approximates the western margin, while latitudes 24 30‟S and 25 30‟S roughly define the northern and southern margins respectively (refer to map 1.1). Lobatse is part of the South Eastern Region that is comprised of Kgatleng, Kweneng, Southern, and South East districts, and the urban centers of Jwaneng and the capital city, Gaborone.

Communication Infrastructure and Linkages

Lobatse has excellent linkages by both road and rail with other areas within the country and other neighboring countries such as Namibia and South Africa. The town is situated along the A1 national road. This is a north-south road running from the South Africa/Botswana border at Ramatlabama to the northern Zimbabwe/Botswana border at Ramokgwebana. This road provides an excellent route for transporting goods from Botswana to other countries and within Botswana.

The A1 road runs parallel to the north-south railway line which makes it easy to transport goods from or to the town from both within and outside the country. The Trans Kalahari highway also makes Lobatse an attractive place for investment. This is a road that runs from Maputo in Mozambique to Walvis Bay in Namibia through Lobatse. It is expected to attract a lot of investors to Lobatse.

Climatic conditions

Lobatse, like other parts of the country experiences hot, wet summers between September and May, and cold, dry winters from June up to August. Generally, the town is cool throughout the year due to its higher elevation. The mean annual rainfall is around 550mm while the annual mean temperature is 20.2 C. The prevailing winds are generally from the north to the east. Lobatse does not have a weather station and this makes it difficult to obtain specific climatological data for the town therefore the data for Gaborone is used as a proxy.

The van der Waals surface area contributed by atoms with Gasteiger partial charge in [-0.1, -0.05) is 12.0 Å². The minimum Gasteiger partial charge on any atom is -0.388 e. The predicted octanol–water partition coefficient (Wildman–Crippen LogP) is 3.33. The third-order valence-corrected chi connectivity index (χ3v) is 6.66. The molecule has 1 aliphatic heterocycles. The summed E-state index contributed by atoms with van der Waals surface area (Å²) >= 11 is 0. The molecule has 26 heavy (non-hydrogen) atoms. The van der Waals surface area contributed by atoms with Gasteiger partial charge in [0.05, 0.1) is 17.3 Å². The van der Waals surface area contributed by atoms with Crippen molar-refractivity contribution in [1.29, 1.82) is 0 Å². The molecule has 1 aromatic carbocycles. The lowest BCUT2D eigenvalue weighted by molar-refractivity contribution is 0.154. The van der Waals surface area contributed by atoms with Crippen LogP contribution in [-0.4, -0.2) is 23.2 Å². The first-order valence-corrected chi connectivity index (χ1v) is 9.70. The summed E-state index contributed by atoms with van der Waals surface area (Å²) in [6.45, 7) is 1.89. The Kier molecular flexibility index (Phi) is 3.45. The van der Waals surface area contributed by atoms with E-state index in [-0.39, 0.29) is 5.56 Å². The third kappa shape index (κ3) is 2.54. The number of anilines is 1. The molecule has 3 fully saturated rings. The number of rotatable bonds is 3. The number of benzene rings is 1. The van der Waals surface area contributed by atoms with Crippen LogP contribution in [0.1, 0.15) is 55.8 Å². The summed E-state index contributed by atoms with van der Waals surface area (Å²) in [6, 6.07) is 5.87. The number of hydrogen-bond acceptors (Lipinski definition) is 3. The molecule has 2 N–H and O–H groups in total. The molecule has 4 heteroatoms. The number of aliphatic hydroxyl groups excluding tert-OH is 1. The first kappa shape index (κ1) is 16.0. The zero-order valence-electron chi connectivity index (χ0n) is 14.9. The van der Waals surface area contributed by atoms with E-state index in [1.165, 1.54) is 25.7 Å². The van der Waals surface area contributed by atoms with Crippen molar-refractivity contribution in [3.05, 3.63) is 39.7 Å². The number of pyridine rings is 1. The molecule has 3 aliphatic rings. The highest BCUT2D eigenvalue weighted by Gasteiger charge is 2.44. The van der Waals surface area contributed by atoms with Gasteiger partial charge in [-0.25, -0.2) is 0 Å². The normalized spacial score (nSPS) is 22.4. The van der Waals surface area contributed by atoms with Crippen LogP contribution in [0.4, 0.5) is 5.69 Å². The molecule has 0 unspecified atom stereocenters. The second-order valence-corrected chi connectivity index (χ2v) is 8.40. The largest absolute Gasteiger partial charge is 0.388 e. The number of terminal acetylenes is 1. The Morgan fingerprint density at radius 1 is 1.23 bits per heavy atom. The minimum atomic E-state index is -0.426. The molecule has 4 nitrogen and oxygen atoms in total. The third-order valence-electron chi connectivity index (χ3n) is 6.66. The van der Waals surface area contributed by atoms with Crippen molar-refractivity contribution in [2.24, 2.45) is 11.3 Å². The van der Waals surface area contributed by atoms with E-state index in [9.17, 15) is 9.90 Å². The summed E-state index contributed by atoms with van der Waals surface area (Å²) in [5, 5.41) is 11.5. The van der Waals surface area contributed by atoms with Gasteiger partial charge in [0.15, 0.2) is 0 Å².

Lobatse is a good market center for goods and services from the surrounding towns and villages. Agro-based industries dominate the manufacturing sector of the town, with beef processing employing a fifth of the total labor force. Other major industries include milling, brewery, leather tannery, bricks, and tile manufacturing.

Lobatse is not only well known for the above-mentioned industries, but it also has some major administrative offices such as the High Court, headquarters of the Geological Surveys Department, and other major government departments 


In 1964, Lobatse had a de facto population of 7,613. By 1971, the population had increased to 11,936, representing an annual growth rate of 6 %. The 1981 and 1991 censuses recorded population figures of 19 034 and 26 050 respectively. The average annual growth rates were 4.8 % and 3.2 % between 1971-81 and between 1981-91 respectively.

The population of Lobatse in 2001 was 29 689. This represents a 1.32% growth rate since 1991. For the period 1991-2001, the average annual growth rate was 2.39% for the whole country. This shows that Lobatse is experiencing a decline in population growth rates, which are also below the national average annual growth rate. The population density has increased to 707 people per square kilometer from 704 in the last Census. Peleng remains the most populous residential area in the town. There is however a decline in the household size in Peleng from 3.9 to 3.4 persons per household.